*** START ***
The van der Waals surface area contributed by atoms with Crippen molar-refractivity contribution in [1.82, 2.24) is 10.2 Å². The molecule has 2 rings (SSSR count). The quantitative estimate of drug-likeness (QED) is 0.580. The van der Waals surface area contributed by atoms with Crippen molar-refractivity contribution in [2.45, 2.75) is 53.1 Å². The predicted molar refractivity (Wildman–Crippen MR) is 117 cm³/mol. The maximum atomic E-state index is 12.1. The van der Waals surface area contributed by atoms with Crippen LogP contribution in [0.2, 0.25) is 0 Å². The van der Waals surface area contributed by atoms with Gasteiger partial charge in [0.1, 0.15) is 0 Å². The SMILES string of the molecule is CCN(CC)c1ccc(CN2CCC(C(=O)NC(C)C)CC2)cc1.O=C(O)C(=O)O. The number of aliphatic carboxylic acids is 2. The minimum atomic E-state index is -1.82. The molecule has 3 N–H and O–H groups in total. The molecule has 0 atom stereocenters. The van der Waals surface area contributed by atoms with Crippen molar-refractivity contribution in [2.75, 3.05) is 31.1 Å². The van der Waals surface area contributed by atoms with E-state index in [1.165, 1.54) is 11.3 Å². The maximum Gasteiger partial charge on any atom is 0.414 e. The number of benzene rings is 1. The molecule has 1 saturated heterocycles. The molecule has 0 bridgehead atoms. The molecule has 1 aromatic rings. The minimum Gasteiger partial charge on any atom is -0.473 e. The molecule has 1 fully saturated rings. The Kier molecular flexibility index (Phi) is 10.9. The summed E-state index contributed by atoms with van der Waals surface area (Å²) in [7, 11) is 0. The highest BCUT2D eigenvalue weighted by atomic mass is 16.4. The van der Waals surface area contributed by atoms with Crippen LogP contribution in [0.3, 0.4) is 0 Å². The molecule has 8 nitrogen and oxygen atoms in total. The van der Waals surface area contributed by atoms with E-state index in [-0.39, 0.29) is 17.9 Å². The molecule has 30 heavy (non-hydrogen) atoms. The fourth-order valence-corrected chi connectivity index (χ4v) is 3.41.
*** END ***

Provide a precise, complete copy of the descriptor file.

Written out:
The van der Waals surface area contributed by atoms with Crippen molar-refractivity contribution in [1.82, 2.24) is 10.2 Å². The molecule has 2 rings (SSSR count). The quantitative estimate of drug-likeness (QED) is 0.580. The van der Waals surface area contributed by atoms with Crippen molar-refractivity contribution in [2.45, 2.75) is 53.1 Å². The predicted molar refractivity (Wildman–Crippen MR) is 117 cm³/mol. The maximum atomic E-state index is 12.1. The van der Waals surface area contributed by atoms with Crippen LogP contribution in [0.2, 0.25) is 0 Å². The van der Waals surface area contributed by atoms with Gasteiger partial charge in [0.1, 0.15) is 0 Å². The SMILES string of the molecule is CCN(CC)c1ccc(CN2CCC(C(=O)NC(C)C)CC2)cc1.O=C(O)C(=O)O. The number of aliphatic carboxylic acids is 2. The minimum atomic E-state index is -1.82. The molecule has 3 N–H and O–H groups in total. The molecule has 0 atom stereocenters. The van der Waals surface area contributed by atoms with Crippen molar-refractivity contribution in [2.75, 3.05) is 31.1 Å². The van der Waals surface area contributed by atoms with E-state index in [1.165, 1.54) is 11.3 Å². The maximum Gasteiger partial charge on any atom is 0.414 e. The number of benzene rings is 1. The molecule has 1 saturated heterocycles. The molecule has 0 bridgehead atoms. The molecule has 1 aromatic rings. The minimum Gasteiger partial charge on any atom is -0.473 e. The molecule has 1 fully saturated rings. The Kier molecular flexibility index (Phi) is 10.9. The summed E-state index contributed by atoms with van der Waals surface area (Å²) in [7, 11) is 0. The highest BCUT2D eigenvalue weighted by atomic mass is 16.4. The van der Waals surface area contributed by atoms with Crippen LogP contribution in [0.3, 0.4) is 0 Å². The molecule has 8 nitrogen and oxygen atoms in total. The van der Waals surface area contributed by atoms with E-state index in [-0.39, 0.29) is 17.9 Å². The molecule has 30 heavy (non-hydrogen) atoms. The fourth-order valence-corrected chi connectivity index (χ4v) is 3.41.